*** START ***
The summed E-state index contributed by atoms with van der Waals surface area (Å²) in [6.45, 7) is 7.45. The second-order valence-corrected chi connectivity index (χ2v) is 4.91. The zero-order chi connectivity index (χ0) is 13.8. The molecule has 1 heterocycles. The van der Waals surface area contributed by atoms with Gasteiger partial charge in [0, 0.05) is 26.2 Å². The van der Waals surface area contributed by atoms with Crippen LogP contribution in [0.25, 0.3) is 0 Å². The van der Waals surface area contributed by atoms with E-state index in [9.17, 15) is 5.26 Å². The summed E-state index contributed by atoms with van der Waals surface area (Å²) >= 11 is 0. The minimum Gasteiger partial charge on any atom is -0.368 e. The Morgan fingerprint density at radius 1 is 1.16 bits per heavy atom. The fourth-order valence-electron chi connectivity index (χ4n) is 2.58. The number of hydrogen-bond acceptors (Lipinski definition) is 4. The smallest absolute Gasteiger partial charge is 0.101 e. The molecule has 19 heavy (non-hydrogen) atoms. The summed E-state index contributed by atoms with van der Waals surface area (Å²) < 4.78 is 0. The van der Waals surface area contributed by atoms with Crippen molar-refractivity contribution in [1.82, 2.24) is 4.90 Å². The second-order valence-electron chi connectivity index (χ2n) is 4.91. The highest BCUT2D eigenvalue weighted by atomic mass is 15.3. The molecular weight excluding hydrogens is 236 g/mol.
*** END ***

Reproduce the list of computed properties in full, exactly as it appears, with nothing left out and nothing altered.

The summed E-state index contributed by atoms with van der Waals surface area (Å²) in [6.45, 7) is 7.45. The second-order valence-corrected chi connectivity index (χ2v) is 4.91. The zero-order chi connectivity index (χ0) is 13.8. The molecule has 1 heterocycles. The van der Waals surface area contributed by atoms with Gasteiger partial charge in [0, 0.05) is 26.2 Å². The van der Waals surface area contributed by atoms with Crippen LogP contribution in [0.25, 0.3) is 0 Å². The van der Waals surface area contributed by atoms with E-state index in [9.17, 15) is 5.26 Å². The summed E-state index contributed by atoms with van der Waals surface area (Å²) >= 11 is 0. The minimum Gasteiger partial charge on any atom is -0.368 e. The Morgan fingerprint density at radius 1 is 1.16 bits per heavy atom. The fourth-order valence-electron chi connectivity index (χ4n) is 2.58. The number of hydrogen-bond acceptors (Lipinski definition) is 4. The smallest absolute Gasteiger partial charge is 0.101 e. The molecule has 19 heavy (non-hydrogen) atoms. The summed E-state index contributed by atoms with van der Waals surface area (Å²) < 4.78 is 0. The van der Waals surface area contributed by atoms with Crippen molar-refractivity contribution in [1.82, 2.24) is 4.90 Å². The second-order valence-electron chi connectivity index (χ2n) is 4.91. The highest BCUT2D eigenvalue weighted by atomic mass is 15.3. The molecular weight excluding hydrogens is 236 g/mol.